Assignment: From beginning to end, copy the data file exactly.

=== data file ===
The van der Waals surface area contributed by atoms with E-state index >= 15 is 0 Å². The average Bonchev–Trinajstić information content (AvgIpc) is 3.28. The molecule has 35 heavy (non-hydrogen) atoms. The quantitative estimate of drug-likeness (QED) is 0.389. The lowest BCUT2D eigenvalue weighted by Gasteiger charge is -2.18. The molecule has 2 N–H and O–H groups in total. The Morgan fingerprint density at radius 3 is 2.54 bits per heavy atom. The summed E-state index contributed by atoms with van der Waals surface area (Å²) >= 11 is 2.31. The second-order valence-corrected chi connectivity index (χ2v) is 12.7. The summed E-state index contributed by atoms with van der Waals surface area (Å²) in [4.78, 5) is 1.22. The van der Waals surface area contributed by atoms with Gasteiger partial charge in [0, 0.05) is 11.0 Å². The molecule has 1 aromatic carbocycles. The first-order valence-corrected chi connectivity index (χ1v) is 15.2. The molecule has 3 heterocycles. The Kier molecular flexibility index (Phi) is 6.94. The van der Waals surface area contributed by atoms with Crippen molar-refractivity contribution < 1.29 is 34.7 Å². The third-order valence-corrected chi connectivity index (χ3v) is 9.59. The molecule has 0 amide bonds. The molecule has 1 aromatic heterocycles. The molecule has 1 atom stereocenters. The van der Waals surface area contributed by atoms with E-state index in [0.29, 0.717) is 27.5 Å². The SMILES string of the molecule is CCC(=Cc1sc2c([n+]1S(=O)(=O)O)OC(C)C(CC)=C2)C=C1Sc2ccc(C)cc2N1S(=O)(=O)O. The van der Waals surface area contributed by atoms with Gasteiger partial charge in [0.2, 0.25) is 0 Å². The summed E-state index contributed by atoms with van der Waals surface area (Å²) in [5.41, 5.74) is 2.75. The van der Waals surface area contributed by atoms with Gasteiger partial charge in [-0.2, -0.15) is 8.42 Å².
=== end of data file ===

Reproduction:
The van der Waals surface area contributed by atoms with E-state index >= 15 is 0 Å². The average Bonchev–Trinajstić information content (AvgIpc) is 3.28. The molecule has 35 heavy (non-hydrogen) atoms. The quantitative estimate of drug-likeness (QED) is 0.389. The lowest BCUT2D eigenvalue weighted by Gasteiger charge is -2.18. The molecule has 2 N–H and O–H groups in total. The Morgan fingerprint density at radius 3 is 2.54 bits per heavy atom. The summed E-state index contributed by atoms with van der Waals surface area (Å²) >= 11 is 2.31. The second-order valence-corrected chi connectivity index (χ2v) is 12.7. The summed E-state index contributed by atoms with van der Waals surface area (Å²) in [4.78, 5) is 1.22. The van der Waals surface area contributed by atoms with Gasteiger partial charge in [0, 0.05) is 11.0 Å². The molecule has 1 aromatic carbocycles. The first-order valence-corrected chi connectivity index (χ1v) is 15.2. The molecule has 3 heterocycles. The Kier molecular flexibility index (Phi) is 6.94. The van der Waals surface area contributed by atoms with Crippen molar-refractivity contribution < 1.29 is 34.7 Å². The third-order valence-corrected chi connectivity index (χ3v) is 9.59. The molecule has 0 amide bonds. The molecule has 1 aromatic heterocycles. The molecule has 1 atom stereocenters. The van der Waals surface area contributed by atoms with E-state index in [0.29, 0.717) is 27.5 Å². The SMILES string of the molecule is CCC(=Cc1sc2c([n+]1S(=O)(=O)O)OC(C)C(CC)=C2)C=C1Sc2ccc(C)cc2N1S(=O)(=O)O. The van der Waals surface area contributed by atoms with Gasteiger partial charge in [0.2, 0.25) is 0 Å². The summed E-state index contributed by atoms with van der Waals surface area (Å²) in [5.41, 5.74) is 2.75. The van der Waals surface area contributed by atoms with Gasteiger partial charge in [-0.2, -0.15) is 8.42 Å².